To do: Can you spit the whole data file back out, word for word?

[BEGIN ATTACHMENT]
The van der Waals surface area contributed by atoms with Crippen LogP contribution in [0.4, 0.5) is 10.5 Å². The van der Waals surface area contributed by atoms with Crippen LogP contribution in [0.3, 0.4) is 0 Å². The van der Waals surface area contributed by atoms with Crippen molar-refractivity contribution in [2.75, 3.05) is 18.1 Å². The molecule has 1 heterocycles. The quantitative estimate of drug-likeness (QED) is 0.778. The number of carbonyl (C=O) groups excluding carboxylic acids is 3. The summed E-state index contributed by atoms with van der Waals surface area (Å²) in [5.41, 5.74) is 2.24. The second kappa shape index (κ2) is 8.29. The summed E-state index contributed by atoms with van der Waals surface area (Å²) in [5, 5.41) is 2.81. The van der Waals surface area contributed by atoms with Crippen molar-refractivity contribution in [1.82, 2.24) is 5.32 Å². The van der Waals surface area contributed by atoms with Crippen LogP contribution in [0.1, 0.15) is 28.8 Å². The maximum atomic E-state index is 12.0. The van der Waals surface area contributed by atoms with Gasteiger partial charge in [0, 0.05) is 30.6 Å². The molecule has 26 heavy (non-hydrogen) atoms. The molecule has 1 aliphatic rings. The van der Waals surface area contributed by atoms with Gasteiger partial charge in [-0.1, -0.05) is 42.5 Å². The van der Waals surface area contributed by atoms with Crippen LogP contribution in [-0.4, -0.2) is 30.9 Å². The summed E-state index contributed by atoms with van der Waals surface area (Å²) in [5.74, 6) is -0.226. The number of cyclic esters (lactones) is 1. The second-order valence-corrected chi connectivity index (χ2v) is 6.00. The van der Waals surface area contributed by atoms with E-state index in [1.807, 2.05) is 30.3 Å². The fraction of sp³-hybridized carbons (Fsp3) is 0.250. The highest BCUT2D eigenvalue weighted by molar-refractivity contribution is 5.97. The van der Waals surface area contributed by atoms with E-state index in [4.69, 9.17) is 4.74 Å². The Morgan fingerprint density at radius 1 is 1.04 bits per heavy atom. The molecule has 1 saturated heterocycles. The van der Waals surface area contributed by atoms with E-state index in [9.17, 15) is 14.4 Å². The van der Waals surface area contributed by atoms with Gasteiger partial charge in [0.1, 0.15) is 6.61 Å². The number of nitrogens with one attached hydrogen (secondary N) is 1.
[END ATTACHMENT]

The van der Waals surface area contributed by atoms with Crippen LogP contribution in [0.4, 0.5) is 10.5 Å². The van der Waals surface area contributed by atoms with Crippen LogP contribution in [0.3, 0.4) is 0 Å². The van der Waals surface area contributed by atoms with Crippen molar-refractivity contribution in [2.75, 3.05) is 18.1 Å². The molecule has 1 heterocycles. The quantitative estimate of drug-likeness (QED) is 0.778. The number of carbonyl (C=O) groups excluding carboxylic acids is 3. The summed E-state index contributed by atoms with van der Waals surface area (Å²) in [5.41, 5.74) is 2.24. The second kappa shape index (κ2) is 8.29. The summed E-state index contributed by atoms with van der Waals surface area (Å²) in [5, 5.41) is 2.81. The van der Waals surface area contributed by atoms with Crippen molar-refractivity contribution in [1.82, 2.24) is 5.32 Å². The van der Waals surface area contributed by atoms with Crippen LogP contribution in [0.1, 0.15) is 28.8 Å². The maximum atomic E-state index is 12.0. The van der Waals surface area contributed by atoms with Gasteiger partial charge in [0, 0.05) is 30.6 Å². The molecule has 26 heavy (non-hydrogen) atoms. The molecule has 1 aliphatic rings. The van der Waals surface area contributed by atoms with Gasteiger partial charge in [-0.1, -0.05) is 42.5 Å². The van der Waals surface area contributed by atoms with Crippen LogP contribution in [-0.4, -0.2) is 30.9 Å². The summed E-state index contributed by atoms with van der Waals surface area (Å²) in [5.74, 6) is -0.226. The number of cyclic esters (lactones) is 1. The second-order valence-corrected chi connectivity index (χ2v) is 6.00. The van der Waals surface area contributed by atoms with E-state index in [1.807, 2.05) is 30.3 Å². The fraction of sp³-hybridized carbons (Fsp3) is 0.250. The highest BCUT2D eigenvalue weighted by molar-refractivity contribution is 5.97. The van der Waals surface area contributed by atoms with E-state index in [4.69, 9.17) is 4.74 Å². The Morgan fingerprint density at radius 1 is 1.04 bits per heavy atom. The molecule has 1 saturated heterocycles. The van der Waals surface area contributed by atoms with E-state index in [9.17, 15) is 14.4 Å². The van der Waals surface area contributed by atoms with Gasteiger partial charge in [0.1, 0.15) is 6.61 Å². The number of nitrogens with one attached hydrogen (secondary N) is 1.